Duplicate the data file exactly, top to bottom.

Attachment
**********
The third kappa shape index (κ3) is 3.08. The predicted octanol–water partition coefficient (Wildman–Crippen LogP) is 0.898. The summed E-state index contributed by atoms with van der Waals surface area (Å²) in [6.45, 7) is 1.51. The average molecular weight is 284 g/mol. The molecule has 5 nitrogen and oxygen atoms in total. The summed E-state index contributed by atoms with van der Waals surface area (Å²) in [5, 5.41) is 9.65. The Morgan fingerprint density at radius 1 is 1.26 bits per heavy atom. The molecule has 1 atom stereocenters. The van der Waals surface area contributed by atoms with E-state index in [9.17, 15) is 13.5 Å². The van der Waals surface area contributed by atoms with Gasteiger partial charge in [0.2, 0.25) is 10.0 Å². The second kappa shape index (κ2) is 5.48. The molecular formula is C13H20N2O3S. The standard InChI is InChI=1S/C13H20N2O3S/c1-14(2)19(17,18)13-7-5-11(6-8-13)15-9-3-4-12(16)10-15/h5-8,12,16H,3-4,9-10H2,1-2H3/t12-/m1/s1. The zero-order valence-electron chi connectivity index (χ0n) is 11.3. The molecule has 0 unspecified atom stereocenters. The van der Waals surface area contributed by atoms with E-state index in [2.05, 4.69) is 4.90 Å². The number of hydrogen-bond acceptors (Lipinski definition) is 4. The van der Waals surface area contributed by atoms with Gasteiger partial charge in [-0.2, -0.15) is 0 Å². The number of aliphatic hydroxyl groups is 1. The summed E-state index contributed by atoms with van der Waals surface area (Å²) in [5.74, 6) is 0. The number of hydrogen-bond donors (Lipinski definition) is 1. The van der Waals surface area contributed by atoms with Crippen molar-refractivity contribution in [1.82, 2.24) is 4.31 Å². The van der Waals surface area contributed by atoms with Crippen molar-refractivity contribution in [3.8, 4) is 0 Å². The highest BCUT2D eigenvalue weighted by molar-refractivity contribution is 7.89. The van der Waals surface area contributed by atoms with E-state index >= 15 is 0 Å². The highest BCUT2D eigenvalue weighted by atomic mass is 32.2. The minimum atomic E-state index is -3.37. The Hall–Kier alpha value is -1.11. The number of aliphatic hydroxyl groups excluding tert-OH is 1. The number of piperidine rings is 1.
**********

The third kappa shape index (κ3) is 3.08. The predicted octanol–water partition coefficient (Wildman–Crippen LogP) is 0.898. The summed E-state index contributed by atoms with van der Waals surface area (Å²) in [6.45, 7) is 1.51. The average molecular weight is 284 g/mol. The molecule has 5 nitrogen and oxygen atoms in total. The summed E-state index contributed by atoms with van der Waals surface area (Å²) in [5, 5.41) is 9.65. The Morgan fingerprint density at radius 1 is 1.26 bits per heavy atom. The molecule has 1 atom stereocenters. The van der Waals surface area contributed by atoms with E-state index in [9.17, 15) is 13.5 Å². The van der Waals surface area contributed by atoms with Gasteiger partial charge in [0.2, 0.25) is 10.0 Å². The second kappa shape index (κ2) is 5.48. The molecular formula is C13H20N2O3S. The standard InChI is InChI=1S/C13H20N2O3S/c1-14(2)19(17,18)13-7-5-11(6-8-13)15-9-3-4-12(16)10-15/h5-8,12,16H,3-4,9-10H2,1-2H3/t12-/m1/s1. The zero-order valence-electron chi connectivity index (χ0n) is 11.3. The molecule has 0 unspecified atom stereocenters. The van der Waals surface area contributed by atoms with E-state index in [2.05, 4.69) is 4.90 Å². The number of hydrogen-bond acceptors (Lipinski definition) is 4. The van der Waals surface area contributed by atoms with Gasteiger partial charge in [-0.2, -0.15) is 0 Å². The number of aliphatic hydroxyl groups is 1. The summed E-state index contributed by atoms with van der Waals surface area (Å²) in [5.74, 6) is 0. The number of hydrogen-bond donors (Lipinski definition) is 1. The van der Waals surface area contributed by atoms with Crippen molar-refractivity contribution in [1.82, 2.24) is 4.31 Å². The van der Waals surface area contributed by atoms with Crippen molar-refractivity contribution in [3.8, 4) is 0 Å². The highest BCUT2D eigenvalue weighted by molar-refractivity contribution is 7.89. The van der Waals surface area contributed by atoms with E-state index >= 15 is 0 Å². The highest BCUT2D eigenvalue weighted by atomic mass is 32.2. The minimum atomic E-state index is -3.37. The Hall–Kier alpha value is -1.11. The number of aliphatic hydroxyl groups excluding tert-OH is 1. The number of piperidine rings is 1.